COREY TAYLOR Weighs In On ED SHEERAN's Copyright Suit, Absurdity Of Music Ownership
May 25, 2023
In a new interview with the 94.3 The Shark radio station, SLIPKNOT and STONE SOUR frontman Corey Taylor was asked if he has ever written a song, only to realize that the idea might have been ripped off from another artist. He responded (as transcribed by BLABBERMOUTH.NET): "Cryptomnesia. It's a very real thing. And we just saw it play out in the courts with Ed Sheeran.
"The thing that I love that [Ed] proved is that chord progressions are going to be similar going all the way back, going all the way forward; it's what you do over the top of them," he continued. "And that's one of the reasons why — and a lot of people won't know this — music cannot be copywritten [sic]. Now, lyrics and melodies can, because that is the stuff that truly changes and shapes, which is one of the reasons why, if you can show that the melody and the phrasing is the same, then you have copyright infringement. But if the music feels similar, there's nothing you can really do about it, because those chord progressions have been the same for years, going all the way back.
"I have a very long memory when it comes to that stuff," Taylor added. "Obviously, I try to avoid anything that sounds similar anyway. 'Cause that stuff doesn't interest me. So I really go above and beyond to really try and make sure that everything I do sounds different, feels different. And if it does start to sound a little too similar, I rein it in and I break it down and restructure it from scratch. I've started whole other songs before and just gone right back to the drawing board. 'Cause I'm, like, I don't want anyone to come in and say that I stole this [and] I stole that. 'Cause I've gotten in arguments with people before who have tried to tell me that I've done it. And I'm, like, 'You're an idiot. I'm gonna put these two songs right together. You show me on the doll where these songs are the same. And if not, you kiss my ass, man.' And it's very satisfying."
Earlier in the month, a New York jury found that Ed Sheeran did not copy Marvin Gaye's 1973 song "Let's Get It On". The lawsuit, filed by the heirs of the song's co-writer and composer Ed Townsend, claimed the pop superstar unlawfully employed the "heart" of Gaye's song — that is, "harmonic progressions" and "melodic and rhythmic elements" in his 2014 hit "Thinking Out Loud".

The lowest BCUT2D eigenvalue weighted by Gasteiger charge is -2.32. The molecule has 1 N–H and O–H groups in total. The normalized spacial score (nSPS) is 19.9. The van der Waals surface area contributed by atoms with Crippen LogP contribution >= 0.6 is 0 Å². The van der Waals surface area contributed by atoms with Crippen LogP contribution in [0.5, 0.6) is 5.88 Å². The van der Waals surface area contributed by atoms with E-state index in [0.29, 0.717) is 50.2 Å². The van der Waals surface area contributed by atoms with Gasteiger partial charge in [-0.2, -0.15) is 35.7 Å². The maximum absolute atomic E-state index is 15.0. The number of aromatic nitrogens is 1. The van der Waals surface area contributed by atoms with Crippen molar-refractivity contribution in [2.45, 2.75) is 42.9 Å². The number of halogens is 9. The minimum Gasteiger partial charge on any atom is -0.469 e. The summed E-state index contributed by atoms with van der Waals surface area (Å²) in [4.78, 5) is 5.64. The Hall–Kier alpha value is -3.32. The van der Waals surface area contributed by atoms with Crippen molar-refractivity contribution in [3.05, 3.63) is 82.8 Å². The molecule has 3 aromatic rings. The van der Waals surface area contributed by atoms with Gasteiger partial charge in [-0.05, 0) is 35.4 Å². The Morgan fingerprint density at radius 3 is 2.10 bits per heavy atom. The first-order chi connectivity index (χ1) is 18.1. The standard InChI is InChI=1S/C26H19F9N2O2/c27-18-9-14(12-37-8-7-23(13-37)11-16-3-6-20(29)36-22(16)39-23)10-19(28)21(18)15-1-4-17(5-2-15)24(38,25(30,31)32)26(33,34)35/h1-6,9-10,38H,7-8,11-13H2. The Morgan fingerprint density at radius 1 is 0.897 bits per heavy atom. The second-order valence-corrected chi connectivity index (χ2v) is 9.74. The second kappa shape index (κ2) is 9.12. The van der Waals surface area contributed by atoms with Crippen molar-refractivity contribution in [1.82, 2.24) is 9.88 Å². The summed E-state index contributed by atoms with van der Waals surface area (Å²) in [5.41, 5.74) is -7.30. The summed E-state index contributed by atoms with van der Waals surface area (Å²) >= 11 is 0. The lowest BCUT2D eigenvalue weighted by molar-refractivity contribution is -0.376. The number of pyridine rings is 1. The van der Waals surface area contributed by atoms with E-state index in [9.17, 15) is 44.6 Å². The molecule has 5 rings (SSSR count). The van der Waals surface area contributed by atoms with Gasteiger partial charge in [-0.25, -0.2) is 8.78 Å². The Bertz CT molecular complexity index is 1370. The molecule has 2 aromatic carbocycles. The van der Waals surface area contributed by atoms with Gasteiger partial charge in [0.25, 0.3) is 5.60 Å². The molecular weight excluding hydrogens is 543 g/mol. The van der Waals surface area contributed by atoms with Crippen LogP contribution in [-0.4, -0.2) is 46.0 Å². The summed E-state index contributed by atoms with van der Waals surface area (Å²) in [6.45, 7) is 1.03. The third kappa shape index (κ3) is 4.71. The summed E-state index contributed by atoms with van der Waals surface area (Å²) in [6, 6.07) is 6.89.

Sheeran had repeatedly denied that he had taken from Gaye's song, telling "Good Morning America" that the jury believed that he did not copy "Let's Get It On" because it was "101 songs with the same chord sequence, and that was just, like, scratching the surface," he said, adding that the jury "was very quick to see that and be, like, 'Oh, yeah.'"
During an appearance on "The Howard Stern Show", Sheeran reiterated what he had argued in court: "Yes, it's a chord sequence that you hear on successful songs, but if you say that a song in 1973 owns this, then what about all the songs that came before?
"No one's saying that songs shouldn't be copyrighted," he added, "but you just can’t copyright a chord sequence. You just can't."
Corey's second solo album, "CMF2", will arrive on September 15. The LP follows up Taylor's 2020 solo debut "CMFT", which featured the No. 1 Billboard mainstream rock single "Black Eyes Blue" and streaming sensation "CMFT Must Be Stopped" (feat. Tech N9ne and Kid Bookie). The LP hit No. 6 on Billboard's U.S. Top Rock Albums chart.
"CMF2" is Taylor's first album for BMG and the first on his own label imprint, Decibel Cooper Recordings.
Jay Ruston (ANTHRAX, STEEL PANTHER, AMON AMARTH),who produced STONE SOUR's 2017 "Hydrograd" LP as well as "CMFT", returns for Taylor's second full-length.
In support of his new album, Taylor has announced his 2023 tour featuring special guests WARGASM, OXYMORRONS and LUNA AURA on select dates. Produced by Live Nation, the 28-city tour kicks off on August 25 at Fillmore Auditorium in Denver, making stops across the U.S in Detroit, Orlando, Dallas and more before the final headline show in Los Angeles at The Wiltern on October 5.
BLABBERMOUTH.NET uses the Facebook Comments plugin to let people comment on content on the site using their Facebook account. The comments reside on Facebook servers and are not stored on BLABBERMOUTH.NET. To comment on a BLABBERMOUTH.NET story or review, you must be logged in to an active personal account on Facebook. Once you're logged in, you will be able to comment. User comments or postings do not reflect the viewpoint of BLABBERMOUTH.NET and BLABBERMOUTH.NET does not endorse, or guarantee the accuracy of, any user comment. To report spam or any abusive, obscene, defamatory, racist, homophobic or threatening comments, or anything that may violate any applicable laws, use the "Report to Facebook" and "Mark as spam" links that appear next to the comments themselves. To do so, click the downward arrow on the top-right corner of the Facebook comment (the arrow is invisible until you roll over it) and select the appropriate action. You can also send an e-mail to blabbermouthinbox(@)gmail.com with pertinent details. BLABBERMOUTH.NET reserves the right to "hide" comments that may be considered offensive, illegal or inappropriate and to "ban" users that violate the site's Terms Of Service. Hidden comments will still appear to the user and to the user's Facebook friends. If a new comment is published from a "banned" user or contains a blacklisted word, this comment will automatically have limited visibility (the "banned" user's comments will only be visible to the user and the user's Facebook friends).